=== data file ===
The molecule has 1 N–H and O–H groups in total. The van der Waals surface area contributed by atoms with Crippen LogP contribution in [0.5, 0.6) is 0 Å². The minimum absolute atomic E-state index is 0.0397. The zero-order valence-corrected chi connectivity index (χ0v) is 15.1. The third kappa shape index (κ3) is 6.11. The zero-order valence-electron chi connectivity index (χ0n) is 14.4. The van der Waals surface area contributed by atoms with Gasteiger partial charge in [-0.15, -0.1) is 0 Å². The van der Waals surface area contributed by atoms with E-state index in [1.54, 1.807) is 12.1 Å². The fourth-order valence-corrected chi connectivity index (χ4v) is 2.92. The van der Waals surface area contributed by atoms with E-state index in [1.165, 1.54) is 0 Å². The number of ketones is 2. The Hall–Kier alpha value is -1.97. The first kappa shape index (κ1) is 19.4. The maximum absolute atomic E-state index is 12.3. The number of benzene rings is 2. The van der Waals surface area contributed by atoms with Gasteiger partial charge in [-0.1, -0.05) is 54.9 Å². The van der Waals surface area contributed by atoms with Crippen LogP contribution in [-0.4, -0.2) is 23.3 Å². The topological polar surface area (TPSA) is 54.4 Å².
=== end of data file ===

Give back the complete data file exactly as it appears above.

The molecule has 1 N–H and O–H groups in total. The van der Waals surface area contributed by atoms with Crippen LogP contribution in [0.5, 0.6) is 0 Å². The minimum absolute atomic E-state index is 0.0397. The zero-order valence-corrected chi connectivity index (χ0v) is 15.1. The third kappa shape index (κ3) is 6.11. The zero-order valence-electron chi connectivity index (χ0n) is 14.4. The van der Waals surface area contributed by atoms with Gasteiger partial charge in [-0.15, -0.1) is 0 Å². The van der Waals surface area contributed by atoms with E-state index in [1.54, 1.807) is 12.1 Å². The fourth-order valence-corrected chi connectivity index (χ4v) is 2.92. The van der Waals surface area contributed by atoms with E-state index in [1.165, 1.54) is 0 Å². The number of ketones is 2. The Hall–Kier alpha value is -1.97. The first kappa shape index (κ1) is 19.4. The maximum absolute atomic E-state index is 12.3. The number of benzene rings is 2. The van der Waals surface area contributed by atoms with Gasteiger partial charge in [-0.1, -0.05) is 54.9 Å². The van der Waals surface area contributed by atoms with Crippen LogP contribution in [-0.4, -0.2) is 23.3 Å². The topological polar surface area (TPSA) is 54.4 Å².